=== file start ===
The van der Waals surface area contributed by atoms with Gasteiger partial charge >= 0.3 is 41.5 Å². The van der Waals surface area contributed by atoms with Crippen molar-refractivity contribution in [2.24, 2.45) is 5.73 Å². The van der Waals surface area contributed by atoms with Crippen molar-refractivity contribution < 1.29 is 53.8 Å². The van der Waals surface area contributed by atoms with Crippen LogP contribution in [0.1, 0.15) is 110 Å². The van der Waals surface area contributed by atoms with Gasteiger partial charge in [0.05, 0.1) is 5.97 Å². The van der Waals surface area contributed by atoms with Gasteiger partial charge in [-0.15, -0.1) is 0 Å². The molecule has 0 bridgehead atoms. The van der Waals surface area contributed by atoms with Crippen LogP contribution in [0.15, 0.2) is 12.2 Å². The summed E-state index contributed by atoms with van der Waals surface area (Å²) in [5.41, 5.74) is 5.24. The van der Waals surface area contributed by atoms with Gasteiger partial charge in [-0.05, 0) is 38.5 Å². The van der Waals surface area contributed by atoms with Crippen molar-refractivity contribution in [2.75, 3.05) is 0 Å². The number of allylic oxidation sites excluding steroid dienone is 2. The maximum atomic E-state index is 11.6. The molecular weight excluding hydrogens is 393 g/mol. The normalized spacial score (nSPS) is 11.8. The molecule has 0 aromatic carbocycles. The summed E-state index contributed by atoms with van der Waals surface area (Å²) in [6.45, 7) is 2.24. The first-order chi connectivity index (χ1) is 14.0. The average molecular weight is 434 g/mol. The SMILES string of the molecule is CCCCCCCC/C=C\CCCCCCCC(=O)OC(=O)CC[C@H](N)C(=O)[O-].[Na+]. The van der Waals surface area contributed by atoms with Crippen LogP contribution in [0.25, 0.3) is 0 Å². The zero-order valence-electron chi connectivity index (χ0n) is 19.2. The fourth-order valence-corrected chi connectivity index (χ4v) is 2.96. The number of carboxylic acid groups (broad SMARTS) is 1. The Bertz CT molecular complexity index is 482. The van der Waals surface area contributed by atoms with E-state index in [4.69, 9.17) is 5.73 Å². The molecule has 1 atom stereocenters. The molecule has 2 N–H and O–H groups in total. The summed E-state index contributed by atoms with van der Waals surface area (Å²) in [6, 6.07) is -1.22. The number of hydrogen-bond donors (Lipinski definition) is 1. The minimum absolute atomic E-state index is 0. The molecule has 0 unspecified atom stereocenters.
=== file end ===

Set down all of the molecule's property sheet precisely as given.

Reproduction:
The van der Waals surface area contributed by atoms with Gasteiger partial charge >= 0.3 is 41.5 Å². The van der Waals surface area contributed by atoms with Crippen molar-refractivity contribution in [2.24, 2.45) is 5.73 Å². The van der Waals surface area contributed by atoms with Crippen molar-refractivity contribution < 1.29 is 53.8 Å². The van der Waals surface area contributed by atoms with Crippen LogP contribution in [0.1, 0.15) is 110 Å². The van der Waals surface area contributed by atoms with Gasteiger partial charge in [0.05, 0.1) is 5.97 Å². The van der Waals surface area contributed by atoms with Gasteiger partial charge in [-0.15, -0.1) is 0 Å². The molecule has 0 bridgehead atoms. The van der Waals surface area contributed by atoms with Crippen LogP contribution in [0.15, 0.2) is 12.2 Å². The summed E-state index contributed by atoms with van der Waals surface area (Å²) in [5.41, 5.74) is 5.24. The van der Waals surface area contributed by atoms with Gasteiger partial charge in [-0.05, 0) is 38.5 Å². The van der Waals surface area contributed by atoms with Crippen molar-refractivity contribution in [2.75, 3.05) is 0 Å². The number of allylic oxidation sites excluding steroid dienone is 2. The maximum atomic E-state index is 11.6. The molecular weight excluding hydrogens is 393 g/mol. The normalized spacial score (nSPS) is 11.8. The molecule has 0 aromatic carbocycles. The summed E-state index contributed by atoms with van der Waals surface area (Å²) in [6.45, 7) is 2.24. The first-order chi connectivity index (χ1) is 14.0. The average molecular weight is 434 g/mol. The SMILES string of the molecule is CCCCCCCC/C=C\CCCCCCCC(=O)OC(=O)CC[C@H](N)C(=O)[O-].[Na+]. The van der Waals surface area contributed by atoms with Crippen LogP contribution in [0.25, 0.3) is 0 Å². The zero-order valence-electron chi connectivity index (χ0n) is 19.2. The fourth-order valence-corrected chi connectivity index (χ4v) is 2.96. The number of carboxylic acid groups (broad SMARTS) is 1. The Bertz CT molecular complexity index is 482. The van der Waals surface area contributed by atoms with E-state index in [4.69, 9.17) is 5.73 Å². The molecule has 1 atom stereocenters. The molecule has 2 N–H and O–H groups in total. The summed E-state index contributed by atoms with van der Waals surface area (Å²) in [6, 6.07) is -1.22. The number of hydrogen-bond donors (Lipinski definition) is 1. The minimum absolute atomic E-state index is 0. The molecule has 0 unspecified atom stereocenters.